TSA Cares: Traveling With Medication
How to Travel With Prescription Medications
When traveling, you want to make sure you remember any prescription medications you're taking. In most cases, you can travel with prescription medication without much hassle. However, when traveling abroad there may be some restrictions on certain types of medication. Even when traveling domestically, you want to make sure you take some precautions when packing and storing your medication. With a small amount of time and planning, however, traveling with prescription medication is a fairly easy process.
Planning Your Trip
Check regulations when traveling abroad.When traveling abroad, taking prescription medication can get tricky. Certain prescription medications may be illegal in some countries. In Japan, for example, you cannot bring Adderall into the country. Other medications may only be allowed in certain amounts, or require medical documentation. Check regulations so you do not end up without your medication after going through customs.
- You can check regulations on your medications by checking country specific information on the State Department's website. You can also call the embassy or consulate of the country you plan to visit.
- It may be helpful to also browse the Center for Disease Control and Prevention website. The United Nations website also has information on prescription drug regulations by country. With a little detective work, you should be able to see what restrictions, if any, are placed on your medication.
Get your prescription filled in advance.It's a good idea to plan ahead when traveling if you're on any prescription medication. You should make an effort to fill the prescription well in advance so you have enough for your trip. If you wait until the day before you leave, any delays or issues at the pharmacy could result in you not getting your medication in time for your travels.
Make sure you have any required documentation.In some countries, documentation is required when traveling with prescription medication. You may have to have a copy of your prescription with you to present at customs. You may also need to have a letter from your doctor stating the purpose of your drug. Make sure you have these documents together well before you travel.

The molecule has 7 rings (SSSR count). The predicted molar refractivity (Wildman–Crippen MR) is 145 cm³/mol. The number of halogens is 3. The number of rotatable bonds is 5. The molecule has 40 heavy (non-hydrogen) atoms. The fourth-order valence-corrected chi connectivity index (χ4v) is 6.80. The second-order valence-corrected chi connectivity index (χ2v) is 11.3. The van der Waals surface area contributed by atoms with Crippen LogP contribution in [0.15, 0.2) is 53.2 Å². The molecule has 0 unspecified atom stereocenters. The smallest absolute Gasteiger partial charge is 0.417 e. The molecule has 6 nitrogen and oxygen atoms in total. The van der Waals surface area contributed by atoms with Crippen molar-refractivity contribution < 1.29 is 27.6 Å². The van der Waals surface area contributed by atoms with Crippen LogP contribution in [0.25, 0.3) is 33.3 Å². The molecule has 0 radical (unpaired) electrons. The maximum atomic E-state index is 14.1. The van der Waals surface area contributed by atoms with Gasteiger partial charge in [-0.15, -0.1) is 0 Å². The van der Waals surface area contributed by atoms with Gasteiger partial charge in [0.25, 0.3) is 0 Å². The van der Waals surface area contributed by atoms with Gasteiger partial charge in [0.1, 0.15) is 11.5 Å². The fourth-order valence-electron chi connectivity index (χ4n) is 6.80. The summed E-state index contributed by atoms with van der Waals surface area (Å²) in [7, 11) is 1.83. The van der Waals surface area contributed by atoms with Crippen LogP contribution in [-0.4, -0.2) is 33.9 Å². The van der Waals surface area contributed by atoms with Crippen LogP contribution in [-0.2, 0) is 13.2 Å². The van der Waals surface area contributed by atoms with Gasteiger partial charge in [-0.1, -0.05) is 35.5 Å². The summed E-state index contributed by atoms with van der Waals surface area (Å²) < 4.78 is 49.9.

- Doctors, especially in the US, tend to be very busy. It may take your doctor a few days, or even a few weeks, to write a letter about your medication. Start gathering these documents well in advance if you're planning on traveling abroad.
Talk to your doctor about adjusting to the time zone.Some medications need to be taken at roughly the same time each day. If this is the case with your medication, talk to your doctor about how to adjust to time zones. He or she can give you advice on how to gradually adjust the time you take your medication in a new time zone.
Packing Your Medications
Keep your medications in a carry-on bag.You should pack all your medication in your carry-on bag. In the event your checked bag gets lost along the way, you do not want to be without necessary medication.
- You should also make sure to keep your medication in all its original containers. If you're flagged for a security check, you do not want to look like you're carrying any suspicious pills.
Pack more than you need.When traveling with medication, you should pack slightly more than you need. Travel delays happen. If you end up stuck for a few extra days due to weather or other delays, you do not want to risk missing your medication. Always make sure the supply of your medication is at least a few days greater than the length of your trip.
Make sure you store your medications properly.Some medications need to be stored at cooler temperatures. If your medication is normally stored in the fridge, you should make sure to store it properly during travel. You can use an ice pack, a cool bag, a thermos flask, or an insulated pouch to keep your medication cool.